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KEY MARKET INDICATORS as of May 07, 2018
April Jobs Report
The U.S. job market added 164,000 jobs in April, a moderate pace of job growth. The job market is at full employment, with the overall unemployment rate falling to 3.9% – its lowest level since December 2000. Despite the tight labor market, job growth has held up well in 2018 – it is currently adding about 200,000 jobs a month, similar to the previous two years. An important data point for interest rate-sensitive sectors such as housing will be wage growth. Indeed, wage growth and inflation will be two data points that the market and the Fed will focus on in 2018 and beyond. Wages grew by 2.6% in April. The lack of acceleration in wage growth will support the Fed’s plan of incrementally raising interest rates. While faster wage growth is usually a good thing, at this point in the cycle, it is generally a sign of labor market tightening and accelerating inflation, and will drive mortgage rates higher. As a result, faster wage growth will likely make housing less affordable to potential buyers. While deteriorating affordability is a concern, demographics and the strong job growth are stronger drivers for the housing market in the near term and both remain positive.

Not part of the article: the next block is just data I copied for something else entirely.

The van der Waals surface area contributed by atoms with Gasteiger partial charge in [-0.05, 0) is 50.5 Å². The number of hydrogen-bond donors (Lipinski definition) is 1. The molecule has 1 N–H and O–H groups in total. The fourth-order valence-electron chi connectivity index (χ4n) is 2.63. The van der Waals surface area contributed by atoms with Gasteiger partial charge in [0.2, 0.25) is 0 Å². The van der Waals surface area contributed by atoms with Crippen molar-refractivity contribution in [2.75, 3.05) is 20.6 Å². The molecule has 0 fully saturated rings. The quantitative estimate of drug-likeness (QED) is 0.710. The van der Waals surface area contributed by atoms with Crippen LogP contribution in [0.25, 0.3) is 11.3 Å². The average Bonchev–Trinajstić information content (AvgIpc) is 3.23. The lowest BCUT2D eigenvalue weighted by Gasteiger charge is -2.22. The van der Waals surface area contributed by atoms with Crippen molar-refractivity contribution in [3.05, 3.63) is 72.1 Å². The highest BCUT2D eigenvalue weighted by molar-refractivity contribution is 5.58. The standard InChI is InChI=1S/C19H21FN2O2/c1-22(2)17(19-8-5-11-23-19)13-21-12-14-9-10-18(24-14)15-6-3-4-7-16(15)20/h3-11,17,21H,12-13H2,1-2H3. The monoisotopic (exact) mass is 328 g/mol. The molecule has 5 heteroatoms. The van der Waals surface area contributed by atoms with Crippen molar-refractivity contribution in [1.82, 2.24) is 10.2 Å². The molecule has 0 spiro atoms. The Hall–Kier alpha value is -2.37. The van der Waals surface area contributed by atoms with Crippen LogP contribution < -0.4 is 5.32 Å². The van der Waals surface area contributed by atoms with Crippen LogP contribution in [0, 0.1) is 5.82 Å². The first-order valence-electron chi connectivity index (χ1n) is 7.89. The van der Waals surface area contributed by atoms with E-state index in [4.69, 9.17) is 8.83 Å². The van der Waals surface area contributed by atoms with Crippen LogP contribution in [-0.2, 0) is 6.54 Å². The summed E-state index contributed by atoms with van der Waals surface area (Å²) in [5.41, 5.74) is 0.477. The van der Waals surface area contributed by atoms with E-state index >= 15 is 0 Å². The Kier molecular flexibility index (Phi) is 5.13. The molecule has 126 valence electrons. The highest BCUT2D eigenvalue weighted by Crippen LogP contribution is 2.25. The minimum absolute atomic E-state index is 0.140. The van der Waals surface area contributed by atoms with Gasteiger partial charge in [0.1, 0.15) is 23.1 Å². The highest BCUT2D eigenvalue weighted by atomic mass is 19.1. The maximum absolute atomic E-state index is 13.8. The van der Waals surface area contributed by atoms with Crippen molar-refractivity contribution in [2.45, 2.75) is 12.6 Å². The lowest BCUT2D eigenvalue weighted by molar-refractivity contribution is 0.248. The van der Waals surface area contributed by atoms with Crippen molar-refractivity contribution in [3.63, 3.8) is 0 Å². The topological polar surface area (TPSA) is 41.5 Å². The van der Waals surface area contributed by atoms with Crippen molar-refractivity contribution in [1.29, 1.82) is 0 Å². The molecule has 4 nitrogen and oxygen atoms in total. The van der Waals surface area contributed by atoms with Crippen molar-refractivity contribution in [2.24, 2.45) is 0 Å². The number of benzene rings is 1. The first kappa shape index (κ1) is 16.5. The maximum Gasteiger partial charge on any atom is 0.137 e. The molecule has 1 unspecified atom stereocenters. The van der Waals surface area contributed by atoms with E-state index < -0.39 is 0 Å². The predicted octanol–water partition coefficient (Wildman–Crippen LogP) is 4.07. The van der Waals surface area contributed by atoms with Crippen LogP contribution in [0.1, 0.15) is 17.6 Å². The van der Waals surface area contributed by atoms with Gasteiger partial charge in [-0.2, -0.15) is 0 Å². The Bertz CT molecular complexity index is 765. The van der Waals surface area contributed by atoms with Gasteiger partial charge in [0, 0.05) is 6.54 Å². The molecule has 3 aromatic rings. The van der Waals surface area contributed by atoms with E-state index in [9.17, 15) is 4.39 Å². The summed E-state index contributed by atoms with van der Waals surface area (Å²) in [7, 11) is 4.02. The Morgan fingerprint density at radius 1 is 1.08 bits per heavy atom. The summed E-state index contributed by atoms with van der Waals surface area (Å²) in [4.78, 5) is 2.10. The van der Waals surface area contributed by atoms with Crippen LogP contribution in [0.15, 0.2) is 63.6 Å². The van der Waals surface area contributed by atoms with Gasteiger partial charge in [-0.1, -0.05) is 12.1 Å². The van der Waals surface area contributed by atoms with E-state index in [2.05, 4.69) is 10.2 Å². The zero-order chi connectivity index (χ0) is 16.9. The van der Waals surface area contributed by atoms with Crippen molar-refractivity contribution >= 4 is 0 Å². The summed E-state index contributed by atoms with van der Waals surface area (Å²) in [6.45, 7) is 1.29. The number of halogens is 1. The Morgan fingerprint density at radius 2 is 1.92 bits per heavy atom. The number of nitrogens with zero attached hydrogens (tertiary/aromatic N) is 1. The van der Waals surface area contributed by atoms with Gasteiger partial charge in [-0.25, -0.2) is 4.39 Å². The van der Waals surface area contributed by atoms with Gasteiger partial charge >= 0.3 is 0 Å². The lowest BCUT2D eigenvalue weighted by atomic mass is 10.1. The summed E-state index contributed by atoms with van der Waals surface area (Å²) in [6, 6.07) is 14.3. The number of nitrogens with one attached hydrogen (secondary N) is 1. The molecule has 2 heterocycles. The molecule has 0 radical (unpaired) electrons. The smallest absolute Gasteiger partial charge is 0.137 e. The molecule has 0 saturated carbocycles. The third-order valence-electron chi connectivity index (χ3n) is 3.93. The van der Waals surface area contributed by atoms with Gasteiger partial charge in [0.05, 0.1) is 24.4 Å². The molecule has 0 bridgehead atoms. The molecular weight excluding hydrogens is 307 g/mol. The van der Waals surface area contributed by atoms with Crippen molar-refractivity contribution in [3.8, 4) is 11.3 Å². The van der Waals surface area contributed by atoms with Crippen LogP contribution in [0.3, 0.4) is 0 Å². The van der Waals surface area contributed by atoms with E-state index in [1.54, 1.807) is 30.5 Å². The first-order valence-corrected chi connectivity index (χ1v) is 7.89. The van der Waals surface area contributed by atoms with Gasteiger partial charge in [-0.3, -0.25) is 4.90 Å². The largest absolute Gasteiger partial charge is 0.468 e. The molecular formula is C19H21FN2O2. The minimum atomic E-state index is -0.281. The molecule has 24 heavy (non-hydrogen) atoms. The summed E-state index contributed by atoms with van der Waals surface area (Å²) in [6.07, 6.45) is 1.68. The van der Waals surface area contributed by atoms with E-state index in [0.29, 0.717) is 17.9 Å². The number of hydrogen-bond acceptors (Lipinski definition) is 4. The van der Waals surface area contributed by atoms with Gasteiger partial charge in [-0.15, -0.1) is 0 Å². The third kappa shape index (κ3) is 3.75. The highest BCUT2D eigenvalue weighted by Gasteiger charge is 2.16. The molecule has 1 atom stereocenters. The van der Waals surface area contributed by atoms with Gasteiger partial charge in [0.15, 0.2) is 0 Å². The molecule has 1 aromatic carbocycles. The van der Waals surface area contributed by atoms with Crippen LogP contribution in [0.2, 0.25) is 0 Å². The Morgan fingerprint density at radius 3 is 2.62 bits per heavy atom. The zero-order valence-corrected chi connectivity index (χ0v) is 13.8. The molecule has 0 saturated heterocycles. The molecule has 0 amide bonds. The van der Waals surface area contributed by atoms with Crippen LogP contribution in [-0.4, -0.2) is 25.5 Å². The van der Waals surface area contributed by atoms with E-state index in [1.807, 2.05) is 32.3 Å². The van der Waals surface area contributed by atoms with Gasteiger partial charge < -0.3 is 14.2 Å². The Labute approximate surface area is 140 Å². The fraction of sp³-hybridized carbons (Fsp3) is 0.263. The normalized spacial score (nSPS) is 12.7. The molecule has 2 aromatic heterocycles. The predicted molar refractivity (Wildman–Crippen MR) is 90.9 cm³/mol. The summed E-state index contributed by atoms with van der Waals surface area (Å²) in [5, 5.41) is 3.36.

At the industry level, professional and business services, education and health, and manufacturing again reported the most monthly job gains in April. It shows that most businesses are doing well. The construction sector, which has benefited from the ongoing housing recovery rebounded. Consumer sectors such as restaurant and tourism also performed well, but retail job growth remained weak. We still expect these sectors to perform well for the rest of the year, benefiting from the boost to after-tax income under the new tax law.
The job market is providing a favorable economic environment for potential first-time homebuyers. Unemployment rates for people in the primary homebuying age (25-34 and 35-44) are now lower than the trough in 2006-07, and approaching the lowest level since the late-90s and early-2000s.